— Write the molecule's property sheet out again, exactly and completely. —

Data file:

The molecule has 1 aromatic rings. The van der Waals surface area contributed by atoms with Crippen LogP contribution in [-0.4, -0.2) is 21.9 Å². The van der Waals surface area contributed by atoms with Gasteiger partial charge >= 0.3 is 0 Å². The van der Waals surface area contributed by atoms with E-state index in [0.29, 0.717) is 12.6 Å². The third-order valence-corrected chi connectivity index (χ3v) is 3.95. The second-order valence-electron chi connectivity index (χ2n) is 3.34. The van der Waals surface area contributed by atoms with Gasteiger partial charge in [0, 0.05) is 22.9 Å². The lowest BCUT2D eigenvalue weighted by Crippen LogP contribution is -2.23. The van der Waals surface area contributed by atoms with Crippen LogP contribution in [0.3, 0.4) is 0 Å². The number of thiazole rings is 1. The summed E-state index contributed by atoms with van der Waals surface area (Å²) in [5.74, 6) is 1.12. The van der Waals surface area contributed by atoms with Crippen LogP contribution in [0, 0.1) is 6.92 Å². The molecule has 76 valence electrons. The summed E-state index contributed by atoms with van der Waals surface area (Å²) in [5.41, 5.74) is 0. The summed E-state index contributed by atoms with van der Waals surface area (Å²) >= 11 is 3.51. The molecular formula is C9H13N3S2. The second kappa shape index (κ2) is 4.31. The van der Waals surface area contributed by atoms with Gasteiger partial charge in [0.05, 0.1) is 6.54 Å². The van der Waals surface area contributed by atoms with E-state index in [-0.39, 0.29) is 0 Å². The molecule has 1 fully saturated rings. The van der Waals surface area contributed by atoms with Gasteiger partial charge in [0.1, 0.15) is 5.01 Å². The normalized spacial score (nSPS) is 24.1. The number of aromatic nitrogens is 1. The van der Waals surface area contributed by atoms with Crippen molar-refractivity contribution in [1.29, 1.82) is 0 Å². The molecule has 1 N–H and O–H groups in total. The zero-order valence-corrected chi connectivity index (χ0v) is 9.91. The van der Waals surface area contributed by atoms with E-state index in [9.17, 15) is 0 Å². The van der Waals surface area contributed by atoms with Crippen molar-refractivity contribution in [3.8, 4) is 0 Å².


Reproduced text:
The molecule has 1 aromatic rings. The van der Waals surface area contributed by atoms with Crippen LogP contribution in [-0.4, -0.2) is 21.9 Å². The van der Waals surface area contributed by atoms with Gasteiger partial charge >= 0.3 is 0 Å². The van der Waals surface area contributed by atoms with E-state index in [0.29, 0.717) is 12.6 Å². The third-order valence-corrected chi connectivity index (χ3v) is 3.95. The second-order valence-electron chi connectivity index (χ2n) is 3.34. The van der Waals surface area contributed by atoms with Gasteiger partial charge in [0, 0.05) is 22.9 Å². The lowest BCUT2D eigenvalue weighted by Crippen LogP contribution is -2.23. The van der Waals surface area contributed by atoms with Crippen LogP contribution in [0.3, 0.4) is 0 Å². The number of thiazole rings is 1. The summed E-state index contributed by atoms with van der Waals surface area (Å²) in [5.74, 6) is 1.12. The van der Waals surface area contributed by atoms with Crippen LogP contribution in [0, 0.1) is 6.92 Å². The molecule has 76 valence electrons. The summed E-state index contributed by atoms with van der Waals surface area (Å²) in [5.41, 5.74) is 0. The summed E-state index contributed by atoms with van der Waals surface area (Å²) >= 11 is 3.51. The molecular formula is C9H13N3S2. The second kappa shape index (κ2) is 4.31. The van der Waals surface area contributed by atoms with Gasteiger partial charge in [0.05, 0.1) is 6.54 Å². The van der Waals surface area contributed by atoms with E-state index in [-0.39, 0.29) is 0 Å². The molecule has 1 fully saturated rings. The van der Waals surface area contributed by atoms with Gasteiger partial charge in [0.1, 0.15) is 5.01 Å². The normalized spacial score (nSPS) is 24.1. The number of aromatic nitrogens is 1. The van der Waals surface area contributed by atoms with Crippen molar-refractivity contribution in [1.29, 1.82) is 0 Å². The molecule has 1 N–H and O–H groups in total. The zero-order valence-corrected chi connectivity index (χ0v) is 9.91. The van der Waals surface area contributed by atoms with E-state index in [9.17, 15) is 0 Å². The van der Waals surface area contributed by atoms with Crippen molar-refractivity contribution in [3.8, 4) is 0 Å².